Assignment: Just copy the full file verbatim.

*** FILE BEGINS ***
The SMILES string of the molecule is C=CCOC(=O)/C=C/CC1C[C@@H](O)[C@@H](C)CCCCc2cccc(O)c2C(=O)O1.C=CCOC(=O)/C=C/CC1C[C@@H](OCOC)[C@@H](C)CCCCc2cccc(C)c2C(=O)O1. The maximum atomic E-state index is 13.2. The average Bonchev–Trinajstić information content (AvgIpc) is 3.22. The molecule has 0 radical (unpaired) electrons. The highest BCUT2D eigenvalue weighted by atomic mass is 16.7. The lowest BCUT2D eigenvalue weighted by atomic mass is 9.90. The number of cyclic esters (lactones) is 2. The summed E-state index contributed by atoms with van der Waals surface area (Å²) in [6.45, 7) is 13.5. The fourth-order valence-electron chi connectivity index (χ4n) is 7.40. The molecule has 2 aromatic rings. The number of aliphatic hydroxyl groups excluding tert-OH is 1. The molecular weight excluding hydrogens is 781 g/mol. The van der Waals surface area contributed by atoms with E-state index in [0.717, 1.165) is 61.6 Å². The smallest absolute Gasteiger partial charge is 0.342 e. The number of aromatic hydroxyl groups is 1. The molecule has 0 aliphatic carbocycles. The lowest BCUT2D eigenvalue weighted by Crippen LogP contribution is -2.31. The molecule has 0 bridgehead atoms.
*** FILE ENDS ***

The SMILES string of the molecule is C=CCOC(=O)/C=C/CC1C[C@@H](O)[C@@H](C)CCCCc2cccc(O)c2C(=O)O1.C=CCOC(=O)/C=C/CC1C[C@@H](OCOC)[C@@H](C)CCCCc2cccc(C)c2C(=O)O1. The maximum atomic E-state index is 13.2. The average Bonchev–Trinajstić information content (AvgIpc) is 3.22. The molecule has 0 radical (unpaired) electrons. The highest BCUT2D eigenvalue weighted by atomic mass is 16.7. The lowest BCUT2D eigenvalue weighted by atomic mass is 9.90. The number of cyclic esters (lactones) is 2. The summed E-state index contributed by atoms with van der Waals surface area (Å²) in [6.45, 7) is 13.5. The fourth-order valence-electron chi connectivity index (χ4n) is 7.40. The molecule has 2 aromatic rings. The number of aliphatic hydroxyl groups excluding tert-OH is 1. The molecular weight excluding hydrogens is 781 g/mol. The van der Waals surface area contributed by atoms with E-state index in [0.717, 1.165) is 61.6 Å². The smallest absolute Gasteiger partial charge is 0.342 e. The number of aromatic hydroxyl groups is 1. The molecule has 0 aliphatic carbocycles. The lowest BCUT2D eigenvalue weighted by Crippen LogP contribution is -2.31. The molecule has 0 bridgehead atoms.